As we have seen, we can tweak out the following conceptions. In the first instance, both our understanding of time and our measurement of time is fixed and universal. Over the centuries, our measurement of time becomes ever more personalised, existential, and yet, without our understanding of time developing, the measurement itself, even when personalised, is one of a constant universal. The theory of relativity changes all that and time becomes fixed again, not universally, but by the observer.

This raises the complex and difficult question of whether time is external or internal? Is time something actually there that is affected by movement, or is time a mind-dependent measurement of change that alters according to the state of the observer?
 
prothero
 
Reply Sun 2 May, 2010 02:54 pm
@qualia,
qualia;159340 wrote:
This raises the complex and difficult question of whether time is external or internal? Is time something actually there that is affected by movement, or is time a mind-dependent measurement of change that alters according to the state of the observer?
It is pretty clear that time is actually the rate of which certain processes occur (say the rotation of the earth, the revolution of the earth around the sound, the oscillation of a crystal, or the radioactive decay of an element and that the rate at which these processes occur (not too surprisingly when you think about it) is affected by relative velocity, gravity and acceleration. There are still some fixed values in nature (the speed of light being relevant to this discussion) but time, mass and volume are not fixed (space time is warped or flexible) and the Cartesian notion of space as a rigid box and time as a fixed interval is well; just wrong.

Actually human perception does not affect the rate of any of these processes (although the rate of mental processing itself would probably be affected) but biological processes are likewise affected by these factors hence the traveling twin paradox.
 
longfun
 
Reply Sun 2 May, 2010 02:59 pm
@qualia,
what is the minimum input a "human" body needs to observe difference of any kind?
 
prothero
 
Reply Sun 2 May, 2010 03:15 pm
@longfun,
longfun;159380 wrote:
what is the minimum input a "human" body needs to observe difference of any kind?
Im not sure what you are asking but we live in a world of perpetual change not a world of "fixed objects or fixed reality".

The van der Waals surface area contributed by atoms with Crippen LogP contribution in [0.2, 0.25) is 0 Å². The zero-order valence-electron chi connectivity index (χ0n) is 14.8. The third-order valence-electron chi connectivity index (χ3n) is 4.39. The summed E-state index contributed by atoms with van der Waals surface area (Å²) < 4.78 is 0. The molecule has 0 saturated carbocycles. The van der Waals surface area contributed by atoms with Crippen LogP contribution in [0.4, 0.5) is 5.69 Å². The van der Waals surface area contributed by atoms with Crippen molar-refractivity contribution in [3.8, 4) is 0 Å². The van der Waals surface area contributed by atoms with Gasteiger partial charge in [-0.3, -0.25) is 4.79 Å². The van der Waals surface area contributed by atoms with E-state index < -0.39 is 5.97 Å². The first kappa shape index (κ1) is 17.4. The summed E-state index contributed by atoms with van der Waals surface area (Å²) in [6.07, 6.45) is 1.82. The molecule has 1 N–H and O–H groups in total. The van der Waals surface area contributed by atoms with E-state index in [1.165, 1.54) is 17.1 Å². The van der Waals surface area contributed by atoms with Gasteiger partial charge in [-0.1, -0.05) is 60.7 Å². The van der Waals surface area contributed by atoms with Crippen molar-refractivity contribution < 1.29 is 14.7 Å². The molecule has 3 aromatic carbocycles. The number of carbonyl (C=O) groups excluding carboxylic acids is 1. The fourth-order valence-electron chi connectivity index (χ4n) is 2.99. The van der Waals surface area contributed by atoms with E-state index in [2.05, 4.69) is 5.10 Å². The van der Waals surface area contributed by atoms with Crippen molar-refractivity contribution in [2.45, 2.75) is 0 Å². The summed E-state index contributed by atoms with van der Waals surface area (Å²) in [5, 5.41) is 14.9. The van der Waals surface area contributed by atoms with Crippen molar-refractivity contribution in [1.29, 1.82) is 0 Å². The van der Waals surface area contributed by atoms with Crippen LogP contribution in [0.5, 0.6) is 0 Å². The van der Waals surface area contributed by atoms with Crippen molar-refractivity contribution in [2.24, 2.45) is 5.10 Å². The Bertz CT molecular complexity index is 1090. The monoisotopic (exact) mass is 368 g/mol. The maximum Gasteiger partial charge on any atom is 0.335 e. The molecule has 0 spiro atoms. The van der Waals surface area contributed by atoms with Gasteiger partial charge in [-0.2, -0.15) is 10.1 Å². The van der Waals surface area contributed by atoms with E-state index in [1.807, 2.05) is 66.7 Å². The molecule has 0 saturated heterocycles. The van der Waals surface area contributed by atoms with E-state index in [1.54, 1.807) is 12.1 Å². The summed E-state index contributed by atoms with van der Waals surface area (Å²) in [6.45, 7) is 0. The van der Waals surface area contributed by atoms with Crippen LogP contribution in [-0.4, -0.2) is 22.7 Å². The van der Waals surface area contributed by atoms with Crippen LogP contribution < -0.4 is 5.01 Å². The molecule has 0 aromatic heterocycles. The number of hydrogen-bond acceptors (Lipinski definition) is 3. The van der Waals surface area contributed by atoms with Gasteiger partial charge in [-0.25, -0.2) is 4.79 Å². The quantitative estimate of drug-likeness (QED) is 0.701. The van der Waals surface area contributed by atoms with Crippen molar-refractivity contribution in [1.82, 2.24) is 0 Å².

longfun
 
Reply Mon 3 May, 2010 12:02 am
@prothero,
prothero;159385 wrote:
Im not sure what you are asking but we live in a world of perpetual change not a world of "fixed objects or fixed reality".

Are you sure? Than what is the minimum input you need to establish or observe this perpetual change?
 
prothero
 
Reply Mon 3 May, 2010 12:38 am
@longfun,
longfun;159477 wrote:
Are you sure? Than what is the minimum input you need to establish or observe this perpetual change?
I am afraid I must ask you to put forth an argument for "fixed reality" an unchanging reality. And what do you mean by "minimum input".
A world without change is a world without time, and a world without time is well "not reality".

Yes, I am not sure about many things, but about this I feel reasonably certain. Reality is constantly changing and in flux. Since I do not understand what you mean, explain it to me, instead of just repeating the same question. Thank you.
 
longfun
 
Reply Mon 3 May, 2010 12:54 am
@prothero,
prothero;159482 wrote:
I am afraid I must ask you to put forth an argument for "fixed reality" an unchanging reality. And what do you mean by "minimum input".
A world without change is a world without time, and a world without time is well "not reality".

Yes, I am not sure about many things, but about this I feel reasonably certain. Reality is constantly changing and in flux. Since I do not understand what you mean, explain it to me, instead of just repeating the same question. Thank you.

I'm struggling with the same problem.
An unchanging reality would for example be a potentiality (containing potential options, having potential properties) to observe any reality in it you would need to be a moving observer, never static, an observer moving within this potentiality.
But the observer would always be this total potentiality to. No devision of any kind on this level
 
jeeprs
 
Reply Mon 3 May, 2010 03:05 am
@qualia,
qualia;159340 wrote:
The Greeks called their clock Gnomo and Gnomo was the knowledge of time. The root of gnomo is Gnosis which also means something like knowledge or insight.